Tuesday, June 1, 2010

Food of the Week . . . Extra Virgin Olive Oil

Did you know that countries where people use olive oil regularly, especially in place of other fats, have much lower rates of heart disease, atherosclerosis, diabetes, colon cancer, and asthma? These countries enjoy a Mediterranean-style diet, which studies continue to uncover as being among the healthiest in the world. For example, one study, which followed participants for over six years, discovered that those most closely following a Mediterranean 'olive oil and salad' dietary pattern had a 50% reduced risk of overall mortality! Another study published in the British Journal of Nutrition suggests that the naturally high concentration of phenolic compounds with their antioxidant properties found in extra-virgin olive oil, (that is properly cold pressed and stored in opaque containers), may be one of the key reasons for the lower incidence of cancer and cardiovascular disease in the Mediterranean region. The monounsaturated fats in olive oil have also been found to be used by the body to produce substances which are relatively anti-inflammatory. By reducing inflammation, these fats can help reduce the severity of arthritis symptoms, and may be able to prevent or reduce the severity of asthma. And not least of all, let's not forget it's great flavor!

 Olive oil is made from the crushing and then subsequent pressing of olives. The fact that olives are rich in oil is reflected in the botanical name of the olive tree-Olea europea- since the word "oleum" means oil in Latin. Extra virgin olive oil is derived from the first pressing of the olives and has the most delicate flavor and most antioxidant benefits.

Health Benefits

Pure, extra virgin olive oil is not only a light and delicate addition to many wonderful dishes, it is one of the most health-promoting types of oils available. Olive oil is rich in monounsaturated fat, a type of fat that researchers are discovering has excellent health benefits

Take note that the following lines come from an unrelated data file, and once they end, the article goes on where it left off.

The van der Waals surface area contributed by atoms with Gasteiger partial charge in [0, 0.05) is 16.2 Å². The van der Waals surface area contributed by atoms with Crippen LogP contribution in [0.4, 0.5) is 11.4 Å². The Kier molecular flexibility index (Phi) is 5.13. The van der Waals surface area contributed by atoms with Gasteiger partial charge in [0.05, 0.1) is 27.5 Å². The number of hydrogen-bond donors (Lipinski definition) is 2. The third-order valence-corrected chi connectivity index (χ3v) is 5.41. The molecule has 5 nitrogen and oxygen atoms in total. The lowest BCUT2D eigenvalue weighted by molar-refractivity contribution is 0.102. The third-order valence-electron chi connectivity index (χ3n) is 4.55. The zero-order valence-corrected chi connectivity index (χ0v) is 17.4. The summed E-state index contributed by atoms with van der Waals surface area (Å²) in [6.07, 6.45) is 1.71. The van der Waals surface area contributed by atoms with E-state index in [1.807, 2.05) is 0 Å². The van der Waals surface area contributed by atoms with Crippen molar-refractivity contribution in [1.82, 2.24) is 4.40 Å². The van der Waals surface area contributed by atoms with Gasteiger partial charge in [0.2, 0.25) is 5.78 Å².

Practical Tips:

Instead of serving butter, fill a small condiment dish with extra virgin olive oil for use on bread, rolls, potatoes or other vegetables.

For even more flavor, try adding a few drops of balsamic vinegar or a sprinkling of your favorite spices to the olive oil.

To get the most health benefit and flavor from your olive oil, buy and store oil in opaque containers, and add olive oil to foods immediately after cooking.

A Few Quick Serving Ideas:

Use extra virgin olive oil in your salad dressings.

Purée roasted garlic, cooked potatoes and extra virgin olive oil together to make exceptionally delicious garlic mashed potatoes. Season to taste.
Drizzle extra virgin olive oil over healthy sautéed vegetables before serving.
Purée extra virgin olive oil, garlic and your favorite beans together in a food processor. Season to taste and serve as a dip.

Instead of putting the butter dish out on the table, place a small cup of extra virgin olive oil out instead to use on your bread or rolls. For extra flavor, try adding a little Balsamic vinegar or any of your favorite spices to the extra virgin olive oil.

Monday, May 17, 2010

Popeye for President!!

Forget being your favorite sailor, he was right on the money when it comes to nutrition!
We all know that Popeye made himself super strong by eating spinach, but you may be surprised to learn that he may also have been protecting himself against osteoporosis, heart disease, colon cancer, arthritis, and other diseases at the same time.

Food of the week?  SPINACH!

Did you know that spinach is not only a rich source of vitamins and minerals, but researchers have identified carotenoids and at least 13 different flavonoid phytonutrients in spinach that act as powerful antioxidants? Antioxidants combat the free radicals that cause oxidative damage to our cells, including their DNA. When the researchers at the USDA Agricultural Research Service's Human Nutrition Research Center on Aging at Tufts University tested various fruits and vegetables for their antioxidant capabilities, spinach ranked second only to kale among the vegetables tested. The various flavonoids in spinach have been shown to possess anti-inflammatory, anti-mutagenic, and anti-carcinogenic properties, while its carotenoids, such as zeaxanthin and lutein, help fight prostate cancer and protect against eye diseases, such as age-related macular degeneration and cataracts. Since carotenoids are fat-soluble, they are not well absorbed unless consumed with a little fat — one more good reason to add extra flavor and nutrition to spinach by dressing it with antioxidant and phenol-rich extra virgin olive oil. When looking at spinach's impressive nutritional profile, remember that it also contains many other health-promoting phytonutrients for which daily recommended intakes have not yet been provided, so they are not included in the chart.